On Monday 5th June a panel discussion “Émigrés from Revolution” took place at the British Library. It was a joint event between UCL SSEES Library and the British Library and was inspired by our collections.
The year 2017 marks the centenary of the Russian Revolution. One of the main events “in the library world”, to focus on the centenary is a major exhibition at the British Library: “Russian Revolution: Hope, Tragedy, Myths”. The exhibition is accompanied by various events, panels and seminars. That provided a great opportunity for UCL Library Services to co-organise, with the British Library, a public event, which would highlight our collections. To make it more lively and interesting we wanted it to be presented by the descendants of emigrants from the Russian Revolution, so that they could reflect, after one hundred years, on how the history of their grandparents has influenced and still influences them and their families. It provided us with the opportunity to showcase some of our archival holdings, especially as many of the descendants had very successful careers. We are lucky enough to have in our archives documents that were donated by world famous actress, Dame Helen Mirren. Her grandfather, Colonel Pyotr Vasilievich Mironov, initially came to the UK with the aim of buying arms for the Russian Army during World War One. Another example is the memoir of Prince Paul Ivan Lieven, that belonged to the grandfather of well-known historian, Professor Dominic Lieven. We were very lucky once again as both Dame Helen Mirren and Professor Dominic Lieven accepted invitations to the event. We also invited Princess Katya Galitzine, whose grandparents escaped via Yalta on a British warship sent to rescue Dowager Empress Maria Feodorovna. However, there is also another “library link” as Princess Katya is a co-Founder of The Prince George Galitzine Memorial Library.Our fourth guest was successful translator Nicolas Pasternak Slater, the son of Boris Pasternak’s sister Lydia, and the grandson of painter Leonid Pasternak and Rosa Isidorovna Kaufman, an accomplished pianist. Martin Sixsmith, former BBC foreign correspondent based in Moscow at the end of the Soviet Union, moderated the discussion, while Professor Simon Dixon from UCL SSEES provided an introduction to the event and highlighted UCL SSEES Library’s archive collections.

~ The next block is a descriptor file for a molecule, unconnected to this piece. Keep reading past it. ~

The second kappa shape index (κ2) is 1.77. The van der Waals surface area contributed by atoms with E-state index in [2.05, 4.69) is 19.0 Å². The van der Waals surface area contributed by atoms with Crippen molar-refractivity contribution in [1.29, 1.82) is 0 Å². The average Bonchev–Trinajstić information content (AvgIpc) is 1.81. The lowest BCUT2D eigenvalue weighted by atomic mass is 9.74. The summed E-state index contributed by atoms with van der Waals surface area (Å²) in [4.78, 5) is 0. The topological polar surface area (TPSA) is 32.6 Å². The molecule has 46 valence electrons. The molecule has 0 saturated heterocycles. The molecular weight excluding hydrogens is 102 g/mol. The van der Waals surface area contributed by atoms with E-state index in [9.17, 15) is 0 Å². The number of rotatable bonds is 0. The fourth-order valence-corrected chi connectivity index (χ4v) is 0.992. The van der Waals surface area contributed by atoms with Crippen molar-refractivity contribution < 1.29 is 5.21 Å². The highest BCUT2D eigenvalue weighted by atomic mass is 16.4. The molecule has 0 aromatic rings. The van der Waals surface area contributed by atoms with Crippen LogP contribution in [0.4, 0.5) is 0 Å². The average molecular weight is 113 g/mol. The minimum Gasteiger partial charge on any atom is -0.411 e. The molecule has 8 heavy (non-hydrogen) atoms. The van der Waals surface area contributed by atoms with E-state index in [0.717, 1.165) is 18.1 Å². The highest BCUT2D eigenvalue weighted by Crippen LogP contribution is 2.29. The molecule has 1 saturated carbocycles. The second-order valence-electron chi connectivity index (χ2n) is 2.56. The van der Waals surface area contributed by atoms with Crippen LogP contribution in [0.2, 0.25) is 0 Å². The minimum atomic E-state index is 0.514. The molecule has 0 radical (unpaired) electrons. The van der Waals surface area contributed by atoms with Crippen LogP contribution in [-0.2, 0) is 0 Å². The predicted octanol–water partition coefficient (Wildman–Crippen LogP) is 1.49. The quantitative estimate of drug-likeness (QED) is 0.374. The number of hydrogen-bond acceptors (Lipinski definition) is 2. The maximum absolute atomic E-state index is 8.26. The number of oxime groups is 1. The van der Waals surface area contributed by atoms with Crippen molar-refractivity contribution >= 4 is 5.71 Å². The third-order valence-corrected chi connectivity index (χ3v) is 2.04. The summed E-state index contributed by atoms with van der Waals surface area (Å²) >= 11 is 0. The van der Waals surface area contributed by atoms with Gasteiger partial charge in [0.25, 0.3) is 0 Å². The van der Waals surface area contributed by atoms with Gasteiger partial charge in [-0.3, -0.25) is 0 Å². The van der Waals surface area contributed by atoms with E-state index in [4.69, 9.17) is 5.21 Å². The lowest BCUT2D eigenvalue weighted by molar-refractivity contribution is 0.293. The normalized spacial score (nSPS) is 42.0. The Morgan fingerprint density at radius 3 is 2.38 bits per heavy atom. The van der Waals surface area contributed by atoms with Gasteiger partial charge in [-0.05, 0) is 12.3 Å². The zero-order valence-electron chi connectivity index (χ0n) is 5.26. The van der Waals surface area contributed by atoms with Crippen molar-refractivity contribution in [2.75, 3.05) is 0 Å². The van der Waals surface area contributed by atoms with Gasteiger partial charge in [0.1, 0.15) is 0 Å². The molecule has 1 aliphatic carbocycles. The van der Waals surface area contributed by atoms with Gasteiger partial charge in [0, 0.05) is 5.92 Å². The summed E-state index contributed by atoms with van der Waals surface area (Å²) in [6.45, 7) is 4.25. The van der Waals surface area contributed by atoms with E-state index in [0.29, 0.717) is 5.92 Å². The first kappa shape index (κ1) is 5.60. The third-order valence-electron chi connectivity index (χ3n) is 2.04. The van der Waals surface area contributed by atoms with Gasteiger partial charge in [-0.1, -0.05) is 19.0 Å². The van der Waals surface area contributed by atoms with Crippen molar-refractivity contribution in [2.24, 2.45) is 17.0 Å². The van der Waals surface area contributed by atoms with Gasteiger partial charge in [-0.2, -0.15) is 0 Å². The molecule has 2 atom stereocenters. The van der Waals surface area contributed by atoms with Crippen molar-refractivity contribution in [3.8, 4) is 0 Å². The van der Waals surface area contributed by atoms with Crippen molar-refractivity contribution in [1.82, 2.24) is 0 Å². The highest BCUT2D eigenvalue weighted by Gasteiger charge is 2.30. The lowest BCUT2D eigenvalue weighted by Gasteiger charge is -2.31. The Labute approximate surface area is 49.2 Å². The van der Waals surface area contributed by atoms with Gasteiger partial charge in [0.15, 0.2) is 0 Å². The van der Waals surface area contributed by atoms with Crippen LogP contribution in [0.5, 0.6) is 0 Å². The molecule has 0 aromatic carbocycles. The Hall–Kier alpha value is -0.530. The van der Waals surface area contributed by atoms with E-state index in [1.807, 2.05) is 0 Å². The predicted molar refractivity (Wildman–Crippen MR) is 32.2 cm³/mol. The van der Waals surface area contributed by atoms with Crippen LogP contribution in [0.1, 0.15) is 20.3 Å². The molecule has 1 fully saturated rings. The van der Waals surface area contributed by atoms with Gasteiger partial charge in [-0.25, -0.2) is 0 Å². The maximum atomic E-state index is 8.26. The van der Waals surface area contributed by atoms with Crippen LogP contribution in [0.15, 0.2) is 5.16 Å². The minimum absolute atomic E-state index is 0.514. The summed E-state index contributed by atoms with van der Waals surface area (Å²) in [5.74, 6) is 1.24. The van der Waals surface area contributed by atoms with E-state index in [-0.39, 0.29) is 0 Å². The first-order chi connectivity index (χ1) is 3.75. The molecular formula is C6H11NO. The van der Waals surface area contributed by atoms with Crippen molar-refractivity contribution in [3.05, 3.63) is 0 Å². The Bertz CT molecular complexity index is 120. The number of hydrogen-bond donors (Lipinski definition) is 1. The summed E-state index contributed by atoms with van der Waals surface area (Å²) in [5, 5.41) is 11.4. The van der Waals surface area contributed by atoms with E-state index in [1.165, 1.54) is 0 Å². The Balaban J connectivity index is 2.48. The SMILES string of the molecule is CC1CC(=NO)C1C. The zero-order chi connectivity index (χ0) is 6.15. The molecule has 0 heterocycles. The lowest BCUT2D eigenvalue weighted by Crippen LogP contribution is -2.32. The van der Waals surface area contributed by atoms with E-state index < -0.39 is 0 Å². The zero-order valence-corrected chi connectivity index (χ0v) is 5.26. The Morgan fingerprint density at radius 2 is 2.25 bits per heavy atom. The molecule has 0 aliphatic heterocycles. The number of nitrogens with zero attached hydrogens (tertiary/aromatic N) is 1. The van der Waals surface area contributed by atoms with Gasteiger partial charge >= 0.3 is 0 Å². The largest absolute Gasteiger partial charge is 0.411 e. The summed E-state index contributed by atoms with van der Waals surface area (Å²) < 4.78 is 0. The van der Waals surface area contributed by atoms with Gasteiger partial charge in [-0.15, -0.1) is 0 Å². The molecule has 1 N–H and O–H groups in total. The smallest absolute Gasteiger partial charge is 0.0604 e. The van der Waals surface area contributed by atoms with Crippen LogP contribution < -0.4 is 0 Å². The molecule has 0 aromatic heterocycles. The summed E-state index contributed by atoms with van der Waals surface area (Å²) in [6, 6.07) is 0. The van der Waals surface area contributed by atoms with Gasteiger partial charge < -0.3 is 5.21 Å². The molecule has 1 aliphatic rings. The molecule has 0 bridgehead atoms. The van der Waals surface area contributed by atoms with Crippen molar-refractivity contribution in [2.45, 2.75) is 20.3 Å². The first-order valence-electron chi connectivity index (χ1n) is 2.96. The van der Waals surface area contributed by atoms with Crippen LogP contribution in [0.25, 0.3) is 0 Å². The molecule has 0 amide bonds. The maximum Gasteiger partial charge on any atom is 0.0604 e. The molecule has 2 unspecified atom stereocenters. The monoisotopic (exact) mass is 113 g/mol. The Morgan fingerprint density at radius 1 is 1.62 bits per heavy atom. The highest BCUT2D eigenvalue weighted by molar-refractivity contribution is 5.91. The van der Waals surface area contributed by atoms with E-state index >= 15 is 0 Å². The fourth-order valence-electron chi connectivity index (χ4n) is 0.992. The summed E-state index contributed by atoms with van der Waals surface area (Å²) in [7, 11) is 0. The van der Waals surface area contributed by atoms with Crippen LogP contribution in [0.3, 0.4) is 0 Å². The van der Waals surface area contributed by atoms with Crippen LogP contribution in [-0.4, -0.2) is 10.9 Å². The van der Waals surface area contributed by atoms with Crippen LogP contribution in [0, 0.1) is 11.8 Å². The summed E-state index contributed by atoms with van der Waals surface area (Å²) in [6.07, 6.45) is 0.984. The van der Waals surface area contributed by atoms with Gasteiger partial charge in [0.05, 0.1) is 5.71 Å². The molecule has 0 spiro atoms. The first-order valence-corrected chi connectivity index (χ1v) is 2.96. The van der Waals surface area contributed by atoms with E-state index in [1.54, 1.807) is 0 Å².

The event was a success. The panel was excellent and the attendance was very good. It was a very good way to promote our collections. It also enabled us to foster good working relationships with colleagues from the British Library, especially Jon Fawcett, Head of Events, and Katya Rogatchevskaya, Lead Curator of East European Collections. The cooperation was very successful so it may also lead to another joint event in the future. Of course for us it is not the end. UCL SSEES will hold a major conference later this year to commemorate the centenary of the Revolution and we need to focus on that and build on the success of the event. We would like to digitise selected items from our collection, so that they can accompany the main UCL SSEES Conference. During the panel I had a chance to talk to Helen Mirren and her sister Kate and managed to obtain permission to digitise the documents of Colonel Pyotr Mironov. Professor Lieven has also given permission for the memoir of Prince Paul Ivan Lieven to be digitised. Together with colleagues from Digital Curation, Mat Mahon and Amy Howe, we are working on digitising some other collections from our archives.Our aim is that by the time of the conference we can create a high-quality, professional and academic resource. During 2017 there will be many events dedicated to the Revolution. However it is noteworthy to say that UCL SSEES is one of the best well-known and recognised institutions in the world for its expert knowledge on Russia. Therefore, December’s conference organised by UCL SSEES will attract a lot of attention. This provides UCL SSEES Library with the momentum we need to maximize to our benefit, so that we can effectively publicize our work and our unique collections to the world audience.